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Water shortages affect food, transit, security

A thousand tons of water produces just one ton of grain.

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Water also complicates a shift from fossil fuels, researchers pointed out at the recent annual meeting of the American Association for the Advancement of Science. The Toronto Star reports:

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"University of Texas professor Michael Webber, an environmental policy specialist, said so-called green fuels for vehicles all require much more water to produce than ordinary gasoline. Conventional oil refineries use comparatively modest amounts of water, largely for cooling.
"Webber said the water required for an alternate fuel vehicle to travel a certain distance can be up to 100 times that required for a gas-powered vehicle. This extra water use stems from the irrigation of crops like corn that are turned into ethanol, or in the production of the electricity for recharging hybrids."

In China, drought has made it difficult to supply reservoir water for irrigation while also providing generating capacity for downstream hydropower dams. Reuters reports:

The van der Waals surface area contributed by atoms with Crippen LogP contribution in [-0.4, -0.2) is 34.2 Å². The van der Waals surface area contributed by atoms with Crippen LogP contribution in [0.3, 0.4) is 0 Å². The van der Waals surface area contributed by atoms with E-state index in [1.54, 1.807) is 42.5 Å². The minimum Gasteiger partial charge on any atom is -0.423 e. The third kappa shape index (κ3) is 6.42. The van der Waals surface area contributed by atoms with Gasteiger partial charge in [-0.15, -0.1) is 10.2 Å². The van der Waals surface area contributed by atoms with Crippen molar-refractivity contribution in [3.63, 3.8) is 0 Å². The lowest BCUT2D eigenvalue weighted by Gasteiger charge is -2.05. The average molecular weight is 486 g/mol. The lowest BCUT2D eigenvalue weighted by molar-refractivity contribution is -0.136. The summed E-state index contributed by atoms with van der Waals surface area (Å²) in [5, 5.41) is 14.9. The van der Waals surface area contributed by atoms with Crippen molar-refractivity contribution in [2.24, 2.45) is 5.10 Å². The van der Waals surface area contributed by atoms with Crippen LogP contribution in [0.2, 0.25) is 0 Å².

"The frequency of both the droughts and floods that regularly batter China are expected to increase in a warmer world. And rural demands could compound the impact of short supplies, because China tends to time releases of water to suit the needs of farmers rather than power companies."

Lester Brown, head of the Earth Policy Institute think tank in Washington, is concerned that declining water supplies combined with the push for water-intensive biofuels could be a threat to global food security. Another Reuters story reports:

"The thing to keep in mind is that it takes 1,000 tons of water to produce one ton of grain.... Seventy percent of all the water we use in the world – that we pump from underground or divert from rivers – is used in irrigation. Not everyone has connected the dots to see that a future of water shortages will be a future of food shortages."